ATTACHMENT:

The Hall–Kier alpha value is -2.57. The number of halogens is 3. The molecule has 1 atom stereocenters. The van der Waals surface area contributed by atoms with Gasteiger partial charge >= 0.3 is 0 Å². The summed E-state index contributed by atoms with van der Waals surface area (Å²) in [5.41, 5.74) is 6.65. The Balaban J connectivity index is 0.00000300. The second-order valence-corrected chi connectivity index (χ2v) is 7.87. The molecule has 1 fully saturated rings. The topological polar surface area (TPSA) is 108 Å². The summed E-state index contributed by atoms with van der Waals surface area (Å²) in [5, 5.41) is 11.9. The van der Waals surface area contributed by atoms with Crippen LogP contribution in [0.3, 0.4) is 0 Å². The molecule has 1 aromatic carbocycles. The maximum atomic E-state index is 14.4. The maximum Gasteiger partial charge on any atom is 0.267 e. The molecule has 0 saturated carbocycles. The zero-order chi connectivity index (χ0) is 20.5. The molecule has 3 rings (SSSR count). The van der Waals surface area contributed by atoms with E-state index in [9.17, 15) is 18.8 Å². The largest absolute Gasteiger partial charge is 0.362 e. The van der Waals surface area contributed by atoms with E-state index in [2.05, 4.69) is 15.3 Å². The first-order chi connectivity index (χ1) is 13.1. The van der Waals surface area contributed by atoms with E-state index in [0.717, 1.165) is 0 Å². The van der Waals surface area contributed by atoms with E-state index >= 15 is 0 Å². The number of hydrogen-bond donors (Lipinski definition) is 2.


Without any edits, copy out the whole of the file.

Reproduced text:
The Hall–Kier alpha value is -2.57. The number of halogens is 3. The molecule has 1 atom stereocenters. The van der Waals surface area contributed by atoms with Gasteiger partial charge >= 0.3 is 0 Å². The summed E-state index contributed by atoms with van der Waals surface area (Å²) in [5.41, 5.74) is 6.65. The Balaban J connectivity index is 0.00000300. The second-order valence-corrected chi connectivity index (χ2v) is 7.87. The molecule has 1 fully saturated rings. The topological polar surface area (TPSA) is 108 Å². The summed E-state index contributed by atoms with van der Waals surface area (Å²) in [5, 5.41) is 11.9. The van der Waals surface area contributed by atoms with Crippen LogP contribution in [0.3, 0.4) is 0 Å². The molecule has 1 aromatic carbocycles. The maximum atomic E-state index is 14.4. The maximum Gasteiger partial charge on any atom is 0.267 e. The molecule has 0 saturated carbocycles. The zero-order chi connectivity index (χ0) is 20.5. The molecule has 3 rings (SSSR count). The van der Waals surface area contributed by atoms with E-state index in [9.17, 15) is 18.8 Å². The largest absolute Gasteiger partial charge is 0.362 e. The van der Waals surface area contributed by atoms with E-state index in [2.05, 4.69) is 15.3 Å². The first-order chi connectivity index (χ1) is 13.1. The van der Waals surface area contributed by atoms with E-state index in [0.717, 1.165) is 0 Å². The van der Waals surface area contributed by atoms with E-state index >= 15 is 0 Å². The number of hydrogen-bond donors (Lipinski definition) is 2.